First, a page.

MediaPost: What About TV Attention? Q&A With TVision's Luke McGuinness

By Charlene Weisler, MediaPost

Attention is a challenge for many forms of visual media. How do we really know if a piece of content is seen? “IPG recognized that the industry had never effectively measured TV attention,” explained Luke McGuinness, president of TVision. “Ads are bought and sold on the assumption of 100% attention — but that assumption is false.” He should know, since his company tracks a range of television consumption behavior. 

IPG MAGNA recently released a TV attention study using TVision data. The study noted that regardless of device, attention indicates whether an ad has the opportunity to be seen but it does not guarantee that a viewer has actually seen the ad or whether that ad is effective.

Charlene Weisler: What prompted the study?

Luke McGuinness: More than $59 billion will be spent on TV ads in 2019, without knowing if the ads are viewable. IPG sought to quantify TV attention so that TV advertising could be measured in a manner similar to digital.  

Weisler: What are its implications?

McGuinness: The study from IPG Media Labs, using TVision data, found that 29% of all TV ads are not viewable. That means they air to an empty room. When we think about the $59 billion (or more depending on the source), ads that air to an empty room are costing advertisers quite a large sum. By evaluating TV for attention, advertisers can determine what is working, what is not, and optimize for better performance, and therefore substantially reduce ad waste.

Weisler: Please give me an overview of the methodology.

McGuinness: IPG reviewed six months of TVision data, tracking 5,388 individuals in a nationally representative panel, tracking 39,464 hours of ads for households, 2,992,414 unique ads, 5,961,757 impressions, persons 2+ and C3. Programming and ads were captured via ACR (automatic content recognition). Participants opted to install TV attention detection technology in their household. Attention were measured by using computer vision algorithms.

Weisler: Would you say that the results show that TV and digital are comparable in delivering ad messaging? What are the differences that you found?

McGuinness: The fact that the size of the attention issue for TV very closely mirrors digital video shows that the two face similar (29% for TV; 31% for digital video) challenges in delivering ad messaging, but there are some natural differences in attention for TV and digital. And these differences are rooted in the fact that digital video on PC and mobile are inherently different experiences.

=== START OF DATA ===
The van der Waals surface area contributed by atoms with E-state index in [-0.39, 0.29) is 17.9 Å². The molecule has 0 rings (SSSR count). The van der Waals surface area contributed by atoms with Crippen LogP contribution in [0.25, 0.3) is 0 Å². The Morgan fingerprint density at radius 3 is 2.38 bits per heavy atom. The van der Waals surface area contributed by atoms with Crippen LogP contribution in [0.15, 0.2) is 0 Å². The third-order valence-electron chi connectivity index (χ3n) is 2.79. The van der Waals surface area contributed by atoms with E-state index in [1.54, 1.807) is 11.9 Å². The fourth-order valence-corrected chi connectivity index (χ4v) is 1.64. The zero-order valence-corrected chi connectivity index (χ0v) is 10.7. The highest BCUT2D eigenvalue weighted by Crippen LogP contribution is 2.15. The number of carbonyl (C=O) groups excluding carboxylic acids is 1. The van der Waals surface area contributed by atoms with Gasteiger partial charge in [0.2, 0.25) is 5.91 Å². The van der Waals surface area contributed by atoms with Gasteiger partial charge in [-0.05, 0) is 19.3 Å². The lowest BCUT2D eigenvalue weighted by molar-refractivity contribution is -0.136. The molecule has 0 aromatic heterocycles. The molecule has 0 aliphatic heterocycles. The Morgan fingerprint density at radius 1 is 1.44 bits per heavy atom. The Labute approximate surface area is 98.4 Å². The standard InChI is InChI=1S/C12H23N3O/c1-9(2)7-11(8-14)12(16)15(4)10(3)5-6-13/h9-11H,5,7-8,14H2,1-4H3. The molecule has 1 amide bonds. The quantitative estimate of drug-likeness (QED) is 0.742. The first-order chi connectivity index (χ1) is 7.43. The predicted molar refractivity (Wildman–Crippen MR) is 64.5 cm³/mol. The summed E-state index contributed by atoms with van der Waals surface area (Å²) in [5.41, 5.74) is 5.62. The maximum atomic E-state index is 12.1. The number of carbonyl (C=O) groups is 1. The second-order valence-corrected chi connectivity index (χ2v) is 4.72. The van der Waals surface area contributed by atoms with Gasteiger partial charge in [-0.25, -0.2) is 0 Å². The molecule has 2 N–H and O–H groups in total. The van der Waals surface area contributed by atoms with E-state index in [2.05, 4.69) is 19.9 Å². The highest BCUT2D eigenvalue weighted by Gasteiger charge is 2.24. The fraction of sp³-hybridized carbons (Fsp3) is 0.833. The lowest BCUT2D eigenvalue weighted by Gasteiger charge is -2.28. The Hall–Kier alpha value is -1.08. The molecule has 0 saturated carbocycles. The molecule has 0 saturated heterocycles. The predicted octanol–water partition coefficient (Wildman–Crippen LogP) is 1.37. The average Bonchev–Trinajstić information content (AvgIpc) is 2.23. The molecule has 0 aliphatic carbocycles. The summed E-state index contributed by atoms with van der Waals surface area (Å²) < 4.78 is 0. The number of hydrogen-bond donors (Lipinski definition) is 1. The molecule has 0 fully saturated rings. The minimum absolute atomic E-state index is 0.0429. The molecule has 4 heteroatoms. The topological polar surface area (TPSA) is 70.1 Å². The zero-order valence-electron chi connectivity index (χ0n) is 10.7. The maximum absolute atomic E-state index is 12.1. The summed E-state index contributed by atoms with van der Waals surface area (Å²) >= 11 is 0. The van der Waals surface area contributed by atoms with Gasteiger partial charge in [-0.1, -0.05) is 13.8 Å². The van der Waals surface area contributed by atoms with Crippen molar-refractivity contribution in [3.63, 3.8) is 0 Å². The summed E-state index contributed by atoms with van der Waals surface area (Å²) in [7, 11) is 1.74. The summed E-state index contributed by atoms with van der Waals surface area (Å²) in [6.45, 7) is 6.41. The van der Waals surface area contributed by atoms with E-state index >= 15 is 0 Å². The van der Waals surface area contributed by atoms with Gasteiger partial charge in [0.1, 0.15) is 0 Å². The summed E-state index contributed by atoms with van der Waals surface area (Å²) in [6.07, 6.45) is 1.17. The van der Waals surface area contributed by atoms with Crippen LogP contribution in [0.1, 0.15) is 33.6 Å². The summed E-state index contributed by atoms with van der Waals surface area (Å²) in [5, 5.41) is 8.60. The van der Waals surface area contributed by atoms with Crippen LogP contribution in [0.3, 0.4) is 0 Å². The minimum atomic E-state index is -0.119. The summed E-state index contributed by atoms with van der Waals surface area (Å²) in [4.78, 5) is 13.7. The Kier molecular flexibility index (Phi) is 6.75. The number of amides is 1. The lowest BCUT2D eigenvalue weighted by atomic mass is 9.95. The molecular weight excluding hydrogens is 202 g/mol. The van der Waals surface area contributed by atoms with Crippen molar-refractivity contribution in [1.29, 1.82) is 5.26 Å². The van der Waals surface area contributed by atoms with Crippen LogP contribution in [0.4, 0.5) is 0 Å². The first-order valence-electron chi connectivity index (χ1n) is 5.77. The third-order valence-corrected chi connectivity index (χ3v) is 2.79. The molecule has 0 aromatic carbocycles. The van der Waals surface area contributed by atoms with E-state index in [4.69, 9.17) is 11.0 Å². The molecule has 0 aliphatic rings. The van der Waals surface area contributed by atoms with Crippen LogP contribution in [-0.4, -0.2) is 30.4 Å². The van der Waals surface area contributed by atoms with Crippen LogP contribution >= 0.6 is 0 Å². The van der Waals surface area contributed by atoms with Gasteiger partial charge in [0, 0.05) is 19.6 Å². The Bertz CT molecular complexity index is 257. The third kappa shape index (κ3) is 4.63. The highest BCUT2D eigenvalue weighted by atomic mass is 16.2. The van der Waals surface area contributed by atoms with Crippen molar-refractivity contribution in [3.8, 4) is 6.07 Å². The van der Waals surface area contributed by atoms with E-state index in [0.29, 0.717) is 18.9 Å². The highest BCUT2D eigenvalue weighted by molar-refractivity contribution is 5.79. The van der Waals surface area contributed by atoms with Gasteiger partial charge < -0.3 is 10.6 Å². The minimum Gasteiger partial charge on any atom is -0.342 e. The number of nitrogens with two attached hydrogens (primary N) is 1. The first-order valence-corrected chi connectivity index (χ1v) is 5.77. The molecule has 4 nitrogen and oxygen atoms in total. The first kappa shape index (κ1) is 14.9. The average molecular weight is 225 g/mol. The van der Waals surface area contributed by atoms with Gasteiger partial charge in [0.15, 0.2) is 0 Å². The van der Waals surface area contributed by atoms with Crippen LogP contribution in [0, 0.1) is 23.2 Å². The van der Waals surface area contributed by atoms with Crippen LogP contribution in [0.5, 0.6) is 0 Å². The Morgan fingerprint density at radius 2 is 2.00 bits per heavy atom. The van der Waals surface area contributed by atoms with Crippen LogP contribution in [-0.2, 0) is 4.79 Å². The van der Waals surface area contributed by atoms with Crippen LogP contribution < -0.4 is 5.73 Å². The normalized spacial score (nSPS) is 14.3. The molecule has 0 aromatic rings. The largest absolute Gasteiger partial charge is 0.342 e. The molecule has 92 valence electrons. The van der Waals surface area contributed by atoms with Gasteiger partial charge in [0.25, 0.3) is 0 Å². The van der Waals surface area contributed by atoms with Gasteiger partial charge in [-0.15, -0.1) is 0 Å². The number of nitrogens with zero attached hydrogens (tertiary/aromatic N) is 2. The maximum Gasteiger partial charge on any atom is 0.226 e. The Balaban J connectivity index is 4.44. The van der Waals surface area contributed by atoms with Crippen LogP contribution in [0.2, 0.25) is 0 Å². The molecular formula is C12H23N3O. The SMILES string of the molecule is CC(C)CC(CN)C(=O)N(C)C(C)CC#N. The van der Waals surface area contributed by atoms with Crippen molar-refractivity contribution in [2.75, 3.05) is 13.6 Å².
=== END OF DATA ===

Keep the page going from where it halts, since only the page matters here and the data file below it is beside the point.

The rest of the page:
With digital, it is presumed that the consumer is there because of the nature of the medium. Someone just clicked to watch a video. As we all know, TV is very different. People leave the room or even leave the home with the TV on.  

Weisler: What is your recommended course of action to improve ad delivery and consumption?

McGuinness: The best step forward for brands is to measure what’s working or not for their historical TV advertising, benchmark versus competitors’ performance, plan a more effective strategy along with their existing planning tools, and measure and optimize on an ongoing basis. By using TVision attention and attention data, combined with other data such as cost and ratings data, brands can identify higher performing opportunities. For example, the study suggests that brands can find value by buying ad spots outside of prime, and outside of the first spot in the pod. 

Weisler: What about pod position?

McGuinness: In general, the first position in an ad pod may not be worth a premium. Ads appearing first in a pod had 72.2% attention. Ads in the middle of the pod had 70.3% and those at the end of the pod had 69.9%. Longer ads have higher attention but doubling the length of an ad does not double the attention, so the cost of longer ads must be considered.

Weisler: What are next steps?

McGuinness: The immediate next steps are for advertisers and networks to incorporate attention into their ad buying and selling — and many have already started to do so. They can do this by analyzing their historical performance for attention, analyzing their competitors’ performance, and learning from that. 

Read the full article in MediaPost.

TV and CTV Attention Report
The TV and CTV Attention Report